Taxation without Representation Again? Meet the Metropolitan Council

Special for Senate District 49     *     October 15, 2015

The Metropolitan Council is a 17 member regional super-government appointed by the governor and accountable to no one else.  The Council has full taxing authority and a new mandate to change housing, transportation and the environment; in short, how you and I live our lives every single day.  The prospect of an unelected board of apparatchiks micro-managing how we live is a chilling consequence of the radical expanse of governmental authority.

The Council was founded in the mid-1960s as part of a then-popular move toward “regional planning.”  In essence the Council was sold on its promise to make sure that intra-county resources like roads and utilities are developed in a cooperative and efficient manner.   As originally conceived, the Council’s charter to encourage efficiency by minimizing duplication among counties made a great deal of sense.  After all, it made no sense if Scott County installed a system of waste-water pipes that failed to connect with the waste-water treatment facility maintained by Hennepin County.  Over the past half century, however, the Council has gobbled up more and more power, gradually expanding its scope and size.  In the process, the Council has gained full taxing authority and has dramatically expanded to the point that, under Governor Dayton, these 17 unknown bureaucrats have virtual plenary power over every single person living within the seven county metropolitan area.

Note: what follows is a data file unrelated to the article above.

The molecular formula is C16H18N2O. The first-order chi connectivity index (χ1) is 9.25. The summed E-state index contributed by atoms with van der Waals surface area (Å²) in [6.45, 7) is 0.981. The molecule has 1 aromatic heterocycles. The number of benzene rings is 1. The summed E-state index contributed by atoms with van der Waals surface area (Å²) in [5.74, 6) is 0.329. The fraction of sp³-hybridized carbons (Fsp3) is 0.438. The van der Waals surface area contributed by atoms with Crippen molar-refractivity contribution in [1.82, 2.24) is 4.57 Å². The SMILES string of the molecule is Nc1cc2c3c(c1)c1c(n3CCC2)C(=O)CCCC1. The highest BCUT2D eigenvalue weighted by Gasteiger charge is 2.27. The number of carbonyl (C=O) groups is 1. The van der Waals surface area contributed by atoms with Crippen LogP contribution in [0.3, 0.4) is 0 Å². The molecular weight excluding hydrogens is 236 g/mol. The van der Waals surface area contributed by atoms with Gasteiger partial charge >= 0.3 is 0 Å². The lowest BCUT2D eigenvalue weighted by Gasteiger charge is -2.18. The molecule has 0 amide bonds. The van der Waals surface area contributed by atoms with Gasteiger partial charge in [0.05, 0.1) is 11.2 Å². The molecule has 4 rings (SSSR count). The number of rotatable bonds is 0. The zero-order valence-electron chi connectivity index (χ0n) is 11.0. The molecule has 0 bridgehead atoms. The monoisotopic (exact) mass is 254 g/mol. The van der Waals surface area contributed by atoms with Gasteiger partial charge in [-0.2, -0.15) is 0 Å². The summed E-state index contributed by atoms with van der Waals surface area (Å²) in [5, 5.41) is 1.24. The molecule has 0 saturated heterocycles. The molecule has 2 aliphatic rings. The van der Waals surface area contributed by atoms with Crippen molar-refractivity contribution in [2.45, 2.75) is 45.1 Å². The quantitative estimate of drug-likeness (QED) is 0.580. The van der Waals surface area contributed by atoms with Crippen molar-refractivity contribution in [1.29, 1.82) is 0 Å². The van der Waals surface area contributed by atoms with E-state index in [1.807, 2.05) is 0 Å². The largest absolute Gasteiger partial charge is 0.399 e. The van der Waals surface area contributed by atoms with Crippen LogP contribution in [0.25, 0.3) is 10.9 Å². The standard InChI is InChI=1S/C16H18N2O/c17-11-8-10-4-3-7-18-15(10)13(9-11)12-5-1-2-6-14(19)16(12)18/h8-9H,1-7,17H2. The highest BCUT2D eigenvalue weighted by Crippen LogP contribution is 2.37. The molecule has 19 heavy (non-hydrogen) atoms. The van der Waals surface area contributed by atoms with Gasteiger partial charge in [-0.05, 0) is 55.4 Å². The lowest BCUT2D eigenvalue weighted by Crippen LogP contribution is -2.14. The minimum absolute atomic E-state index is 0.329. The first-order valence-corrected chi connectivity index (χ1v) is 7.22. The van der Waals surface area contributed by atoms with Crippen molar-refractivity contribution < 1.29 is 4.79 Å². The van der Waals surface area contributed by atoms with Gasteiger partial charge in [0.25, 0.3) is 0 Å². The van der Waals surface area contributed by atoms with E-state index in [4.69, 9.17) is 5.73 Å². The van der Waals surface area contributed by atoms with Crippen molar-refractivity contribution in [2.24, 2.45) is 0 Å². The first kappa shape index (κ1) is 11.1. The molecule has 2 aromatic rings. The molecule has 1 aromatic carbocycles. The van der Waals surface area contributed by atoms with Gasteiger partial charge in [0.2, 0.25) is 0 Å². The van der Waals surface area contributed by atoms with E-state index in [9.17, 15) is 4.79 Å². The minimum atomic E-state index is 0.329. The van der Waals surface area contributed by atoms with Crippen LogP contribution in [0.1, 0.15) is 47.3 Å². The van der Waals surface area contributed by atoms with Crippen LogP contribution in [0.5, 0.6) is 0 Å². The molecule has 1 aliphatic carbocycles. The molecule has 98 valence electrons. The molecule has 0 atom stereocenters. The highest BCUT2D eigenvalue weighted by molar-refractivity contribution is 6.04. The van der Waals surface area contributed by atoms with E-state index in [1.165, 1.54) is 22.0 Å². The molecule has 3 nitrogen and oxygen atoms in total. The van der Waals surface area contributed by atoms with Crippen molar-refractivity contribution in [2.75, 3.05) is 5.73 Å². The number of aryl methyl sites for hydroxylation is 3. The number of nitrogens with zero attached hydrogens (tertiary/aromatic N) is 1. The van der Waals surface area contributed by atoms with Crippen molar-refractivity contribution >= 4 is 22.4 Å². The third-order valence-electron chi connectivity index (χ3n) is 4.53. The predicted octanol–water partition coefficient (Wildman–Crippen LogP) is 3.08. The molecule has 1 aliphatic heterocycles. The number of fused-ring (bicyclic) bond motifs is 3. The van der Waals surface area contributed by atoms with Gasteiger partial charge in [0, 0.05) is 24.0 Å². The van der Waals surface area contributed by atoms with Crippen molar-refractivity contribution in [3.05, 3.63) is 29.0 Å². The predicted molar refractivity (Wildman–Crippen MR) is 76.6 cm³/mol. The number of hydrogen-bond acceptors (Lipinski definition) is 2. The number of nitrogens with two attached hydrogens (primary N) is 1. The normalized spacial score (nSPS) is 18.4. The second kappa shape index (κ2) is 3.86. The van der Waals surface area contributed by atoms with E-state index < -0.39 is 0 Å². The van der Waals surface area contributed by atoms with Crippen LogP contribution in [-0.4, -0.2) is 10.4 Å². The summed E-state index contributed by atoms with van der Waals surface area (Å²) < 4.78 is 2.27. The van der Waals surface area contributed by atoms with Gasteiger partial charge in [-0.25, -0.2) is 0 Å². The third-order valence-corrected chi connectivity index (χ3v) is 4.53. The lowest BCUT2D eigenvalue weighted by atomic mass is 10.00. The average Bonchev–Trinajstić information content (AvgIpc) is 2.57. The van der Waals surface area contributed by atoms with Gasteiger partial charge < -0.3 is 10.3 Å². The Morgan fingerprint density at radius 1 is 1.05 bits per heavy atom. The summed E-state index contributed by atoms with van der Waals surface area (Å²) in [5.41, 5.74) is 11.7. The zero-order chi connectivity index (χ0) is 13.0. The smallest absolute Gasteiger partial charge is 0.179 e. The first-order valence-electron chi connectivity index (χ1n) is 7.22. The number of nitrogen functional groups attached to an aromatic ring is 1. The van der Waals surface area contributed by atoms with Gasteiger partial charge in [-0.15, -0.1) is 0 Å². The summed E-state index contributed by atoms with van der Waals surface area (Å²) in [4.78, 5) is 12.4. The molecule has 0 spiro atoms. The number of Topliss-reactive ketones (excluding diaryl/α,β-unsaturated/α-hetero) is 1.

At the end of 2014, the Council adopted its most audacious power grab ever, adopting the innocuous sounding “Thrive MSP 2040.” This plan, reminiscent of the great centralized plans so popular in the former Soviet Union, will dramatically reshape how every person in the metro area lives and gets around.   Like other grand governmental programs, the Thrive plan is full of vague and lofty sounding goals.  In reality, however, the Thrive plan imposes a host of new ideologically-motivated criteria for municipal control; control that will be the exclusive domain of the central governmental authority unchecked by elected representatives and unaccountable to the taxpayers of the region.

The Thrive plan will transform our lives through two primary big-government mechanisms.  First, the plan promotes high-density housing, arranged in what the Council refers to as “transit-oriented development” (TOD).  TOD seeks to move everyone into dense urban cores, clustered around public transit.  The Council furthers this goal by approaching transportation ideas with animosity to automobile transit and encouragement of public transit.  The result of this hostility is planned highway gridlock, a process of intentionally increasing commute times by increasing highway choke points.  The Thrive plan does not, of course, refer to this as “planned highway gridlock.” Instead, the plan uses a much more innocuous sounding “development patterns that support high transit demand" designed to "improve residents' ability to live without a personal vehicle."